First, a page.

Positive youth work practices that seek to develop trust and community understanding have been a reality in Northern Ireland since, at least, 1965. Although such work assists young people to develop self-confidence and prepares them for life in a more open and intercultural society, it has, until more recent times, tended to be peripheral in public policy terms across government departments, with some notable exceptions from Departments such as ‘Education’ and ‘Education and Learning’ and the Central Community Relations Unit (Eyben et al, 1997). The legal duty to promote Good Relations, the Shared Future policy initiative and the associated race relations plans have created a legal floor and policy platform on which to advance a more intercultural and interdependent society. They also provide an opportunity for innovative youth work practices to be acknowledged for their actual and potential contribution to the wider civic good. The Youth Service must examine the social purpose, reach and depth of its provision against the principles underpinning Good Relations policies – equity, diversity and interdependence. It must ensure that the individual, group and community work methods it employs are focused on personal development and on changing how society as a whole values and supports its young people. This article outlines the new legislative and policy context and explores theimplications – actual and potential – for youth work practitioners and providers.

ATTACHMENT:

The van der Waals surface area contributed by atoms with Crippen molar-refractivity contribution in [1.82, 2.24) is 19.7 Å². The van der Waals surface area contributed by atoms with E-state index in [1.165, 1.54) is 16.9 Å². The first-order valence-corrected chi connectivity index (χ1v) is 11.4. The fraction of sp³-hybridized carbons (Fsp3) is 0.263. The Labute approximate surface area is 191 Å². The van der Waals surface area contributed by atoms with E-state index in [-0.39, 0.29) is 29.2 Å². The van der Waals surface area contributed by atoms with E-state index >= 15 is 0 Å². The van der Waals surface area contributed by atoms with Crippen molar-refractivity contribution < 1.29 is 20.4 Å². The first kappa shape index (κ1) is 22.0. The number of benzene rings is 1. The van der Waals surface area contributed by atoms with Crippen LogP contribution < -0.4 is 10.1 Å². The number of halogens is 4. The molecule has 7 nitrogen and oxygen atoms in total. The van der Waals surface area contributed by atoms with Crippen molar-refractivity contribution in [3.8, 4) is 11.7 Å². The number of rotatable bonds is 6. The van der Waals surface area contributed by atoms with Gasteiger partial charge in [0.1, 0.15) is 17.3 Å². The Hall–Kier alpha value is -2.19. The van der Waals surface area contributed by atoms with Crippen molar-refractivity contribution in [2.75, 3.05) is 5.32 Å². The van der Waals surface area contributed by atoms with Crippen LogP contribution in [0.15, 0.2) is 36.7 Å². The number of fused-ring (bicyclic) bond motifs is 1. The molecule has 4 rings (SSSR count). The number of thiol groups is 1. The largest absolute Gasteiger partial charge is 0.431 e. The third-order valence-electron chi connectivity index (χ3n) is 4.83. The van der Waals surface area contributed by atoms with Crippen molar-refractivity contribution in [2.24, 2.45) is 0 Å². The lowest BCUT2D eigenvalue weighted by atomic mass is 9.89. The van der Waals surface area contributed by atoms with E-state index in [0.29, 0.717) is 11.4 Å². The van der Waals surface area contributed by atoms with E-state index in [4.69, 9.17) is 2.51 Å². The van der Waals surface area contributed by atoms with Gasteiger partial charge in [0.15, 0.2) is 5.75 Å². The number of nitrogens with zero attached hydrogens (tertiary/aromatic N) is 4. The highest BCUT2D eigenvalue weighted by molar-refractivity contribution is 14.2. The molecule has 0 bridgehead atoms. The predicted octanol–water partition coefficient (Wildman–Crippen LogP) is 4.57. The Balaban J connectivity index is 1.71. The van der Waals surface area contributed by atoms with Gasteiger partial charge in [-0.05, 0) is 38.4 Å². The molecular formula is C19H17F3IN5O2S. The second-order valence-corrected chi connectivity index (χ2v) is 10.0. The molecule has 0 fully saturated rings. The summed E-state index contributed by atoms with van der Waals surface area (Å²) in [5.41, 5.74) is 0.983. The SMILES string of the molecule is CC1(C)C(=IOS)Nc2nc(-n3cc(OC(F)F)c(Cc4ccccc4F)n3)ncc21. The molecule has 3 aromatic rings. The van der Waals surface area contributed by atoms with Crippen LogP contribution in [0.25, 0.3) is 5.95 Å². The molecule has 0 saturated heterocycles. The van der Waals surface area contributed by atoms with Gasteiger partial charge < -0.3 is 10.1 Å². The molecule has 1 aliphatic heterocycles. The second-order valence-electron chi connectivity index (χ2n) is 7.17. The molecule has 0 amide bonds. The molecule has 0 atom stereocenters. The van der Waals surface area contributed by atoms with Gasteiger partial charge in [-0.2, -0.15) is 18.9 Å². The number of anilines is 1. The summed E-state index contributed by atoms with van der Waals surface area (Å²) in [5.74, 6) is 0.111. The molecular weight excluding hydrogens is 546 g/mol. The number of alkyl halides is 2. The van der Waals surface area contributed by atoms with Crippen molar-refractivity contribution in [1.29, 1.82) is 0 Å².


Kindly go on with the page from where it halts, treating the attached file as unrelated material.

|Journal||Youth Studies Ireland|
|Publication status||Published - May 2007|
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